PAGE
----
Gaurav Jain’s introduction to seed-stage investing began on the other side of the table.
While studying Software Engineering at the University of Waterloo, Jain – a first-generation immigrant – co-founded Polar Mobile when he was 22. “We were students who barely had a product together,” Jain said. “But an angel investor decided Polar was worth the risk. Essentially, they placed a bet on us.”
That bet came in the form of a check for $600,000 – capital the young start-up, building a mobile publishing platform for media companies, badly needed. But Jain soon discovered that building a start-up required more than just capital.
"We made every rookie mistake under the sun,” Jain said. “We ended up with the wrong head of sales several times in a row. We wasted so much time with waterfall product development. And I can’t even count how many atrocious channel sales contracts we signed.”
While Polar Mobile secured $9 million in venture funding, 18 million users and became one of the largest mobile software companies in Canada over time, the journey could have been far easier. “At the time, the entrepreneurial support network in Toronto was very thin. There weren’t many entrepreneurs we could turn to for advice and mentorship.”
Now Jain is working to provide entrepreneurs with exactly the sort of guidance he so sorely lacked in the early days of Polar Mobile. As Principal at Founder Collective, Jain’s passion is to provide the tools, resources, risk capital, and – perhaps most importantly – the support network that entrepreneurs need to make their vision a reality.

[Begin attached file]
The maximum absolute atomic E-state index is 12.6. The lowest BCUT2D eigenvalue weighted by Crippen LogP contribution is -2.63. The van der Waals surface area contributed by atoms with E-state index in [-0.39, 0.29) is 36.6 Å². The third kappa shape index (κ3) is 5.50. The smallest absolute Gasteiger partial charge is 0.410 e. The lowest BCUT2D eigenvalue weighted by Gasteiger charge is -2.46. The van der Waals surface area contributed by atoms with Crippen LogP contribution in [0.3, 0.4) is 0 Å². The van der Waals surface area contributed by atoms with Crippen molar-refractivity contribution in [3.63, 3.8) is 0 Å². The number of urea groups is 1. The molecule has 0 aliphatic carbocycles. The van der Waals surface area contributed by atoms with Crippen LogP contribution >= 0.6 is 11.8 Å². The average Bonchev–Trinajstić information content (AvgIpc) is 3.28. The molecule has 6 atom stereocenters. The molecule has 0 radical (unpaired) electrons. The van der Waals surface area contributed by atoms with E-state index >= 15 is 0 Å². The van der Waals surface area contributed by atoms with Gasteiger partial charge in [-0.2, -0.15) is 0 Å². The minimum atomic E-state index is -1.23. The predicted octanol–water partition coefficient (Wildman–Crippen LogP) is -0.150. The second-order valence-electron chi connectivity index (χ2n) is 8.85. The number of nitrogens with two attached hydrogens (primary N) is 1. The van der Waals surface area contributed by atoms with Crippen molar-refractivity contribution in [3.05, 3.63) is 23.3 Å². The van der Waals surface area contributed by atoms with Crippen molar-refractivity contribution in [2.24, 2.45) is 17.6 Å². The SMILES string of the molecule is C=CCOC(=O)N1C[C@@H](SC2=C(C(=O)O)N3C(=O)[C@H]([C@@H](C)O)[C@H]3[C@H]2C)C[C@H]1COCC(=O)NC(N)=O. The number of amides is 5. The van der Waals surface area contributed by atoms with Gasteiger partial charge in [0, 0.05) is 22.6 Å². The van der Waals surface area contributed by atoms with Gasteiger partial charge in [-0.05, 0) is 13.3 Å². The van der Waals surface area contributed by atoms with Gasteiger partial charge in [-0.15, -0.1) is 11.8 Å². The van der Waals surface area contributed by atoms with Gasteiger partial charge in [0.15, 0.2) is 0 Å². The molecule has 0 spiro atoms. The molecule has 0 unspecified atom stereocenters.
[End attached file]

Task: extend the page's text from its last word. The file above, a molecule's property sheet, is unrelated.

Playing the Long Game
Though his experience with Polar gave Jain a firsthand look at the challenges that early-stage start-ups face, it was hardly the end of his real-word education. After leaving Polar Mobile, Jain joined Google as a Product Manager during the early days of the Android platform.
"Android was a five-year overnight success story," he said. “One of the biggest lessons I learned there was that anything worth building takes time. You don’t get it right on the first try. That’s why we stick with our entrepreneurs through thick and thin.”
Another opportunity for learning came when Jain was given the reins for the Nexus One product line, the first Google experience device for AT&T.
“My work with the Nexus One taught me that distribution is just as important as the product itself. While the phone received rave reviews, the online-only distribution model with no carrier subsidies just didn’t work,” Jain said. “We quickly changed strategy, discontinued the web-only model and future versions of the Nexus product line have been available both online and offline. It took many failed attempts and iterations to get to a billion users and 80% market share.”
The Right Tool for the Right Problem
“My experience at Google was invaluable,” Jain said. “More than anything, it taught me about potential. If you have the right people tackling the right problem, you can do great things. When I am evaluating companies, I try to understand why this problem is worth solving and this the right team to do it.’”
But as Jain learned from founding a start-up of his own, changing the world doesn’t come cheap. “At Google, they say ‘life’s too short not to work on really big problems.’ But in the startup world it’s hard to focus on disruptive ideas when you’re worried about making payroll. At Founder Collective, we’re helping early-stage start-ups tackle Google-sized problems by alleviating that need to worry about funding.”
“I’ve never forgotten how it felt when an investor decided to take a chance on my start-up years ago. Now I get to be on the other side of that, and I get to provide young start-ups the same help I got, and more. It’s not just access to capital,” Jain said. “It’s access to opportunity.”